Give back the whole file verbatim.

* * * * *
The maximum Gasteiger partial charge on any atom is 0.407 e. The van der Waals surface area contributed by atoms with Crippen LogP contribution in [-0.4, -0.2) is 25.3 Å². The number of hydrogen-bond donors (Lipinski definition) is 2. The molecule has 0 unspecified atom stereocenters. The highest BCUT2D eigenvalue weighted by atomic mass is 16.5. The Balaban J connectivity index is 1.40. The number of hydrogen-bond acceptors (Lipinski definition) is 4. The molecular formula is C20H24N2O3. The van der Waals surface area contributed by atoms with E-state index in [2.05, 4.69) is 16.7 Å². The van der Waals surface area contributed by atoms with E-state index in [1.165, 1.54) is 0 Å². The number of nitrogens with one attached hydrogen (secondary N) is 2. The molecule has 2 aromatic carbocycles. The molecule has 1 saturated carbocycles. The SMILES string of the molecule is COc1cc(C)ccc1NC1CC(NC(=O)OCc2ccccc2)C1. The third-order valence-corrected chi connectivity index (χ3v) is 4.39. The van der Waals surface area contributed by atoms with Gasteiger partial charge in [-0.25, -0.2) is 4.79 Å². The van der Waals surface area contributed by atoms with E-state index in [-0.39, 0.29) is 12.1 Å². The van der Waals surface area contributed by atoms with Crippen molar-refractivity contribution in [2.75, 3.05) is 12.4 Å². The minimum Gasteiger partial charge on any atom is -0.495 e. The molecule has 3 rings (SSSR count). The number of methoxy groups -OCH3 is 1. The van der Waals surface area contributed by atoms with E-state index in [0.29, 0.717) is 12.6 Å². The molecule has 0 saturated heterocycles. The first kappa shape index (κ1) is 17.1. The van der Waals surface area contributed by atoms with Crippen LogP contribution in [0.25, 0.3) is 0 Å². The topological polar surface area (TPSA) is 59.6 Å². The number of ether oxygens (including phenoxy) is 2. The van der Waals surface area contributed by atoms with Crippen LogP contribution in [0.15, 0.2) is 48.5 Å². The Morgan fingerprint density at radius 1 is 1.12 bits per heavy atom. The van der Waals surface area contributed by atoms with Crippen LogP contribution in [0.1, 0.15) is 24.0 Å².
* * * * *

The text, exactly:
The maximum Gasteiger partial charge on any atom is 0.407 e. The van der Waals surface area contributed by atoms with Crippen LogP contribution in [-0.4, -0.2) is 25.3 Å². The number of hydrogen-bond donors (Lipinski definition) is 2. The molecule has 0 unspecified atom stereocenters. The highest BCUT2D eigenvalue weighted by atomic mass is 16.5. The Balaban J connectivity index is 1.40. The number of hydrogen-bond acceptors (Lipinski definition) is 4. The molecular formula is C20H24N2O3. The van der Waals surface area contributed by atoms with E-state index in [2.05, 4.69) is 16.7 Å². The van der Waals surface area contributed by atoms with E-state index in [1.165, 1.54) is 0 Å². The number of nitrogens with one attached hydrogen (secondary N) is 2. The molecule has 2 aromatic carbocycles. The molecule has 1 saturated carbocycles. The SMILES string of the molecule is COc1cc(C)ccc1NC1CC(NC(=O)OCc2ccccc2)C1. The third-order valence-corrected chi connectivity index (χ3v) is 4.39. The van der Waals surface area contributed by atoms with Gasteiger partial charge in [-0.25, -0.2) is 4.79 Å². The van der Waals surface area contributed by atoms with E-state index in [-0.39, 0.29) is 12.1 Å². The van der Waals surface area contributed by atoms with Crippen molar-refractivity contribution in [2.75, 3.05) is 12.4 Å². The minimum Gasteiger partial charge on any atom is -0.495 e. The molecule has 3 rings (SSSR count). The number of methoxy groups -OCH3 is 1. The van der Waals surface area contributed by atoms with E-state index in [0.29, 0.717) is 12.6 Å². The molecule has 0 saturated heterocycles. The first kappa shape index (κ1) is 17.1. The van der Waals surface area contributed by atoms with Crippen LogP contribution in [0.25, 0.3) is 0 Å². The topological polar surface area (TPSA) is 59.6 Å². The number of ether oxygens (including phenoxy) is 2. The van der Waals surface area contributed by atoms with Crippen LogP contribution in [0.15, 0.2) is 48.5 Å². The Morgan fingerprint density at radius 1 is 1.12 bits per heavy atom. The van der Waals surface area contributed by atoms with Crippen LogP contribution in [0.1, 0.15) is 24.0 Å².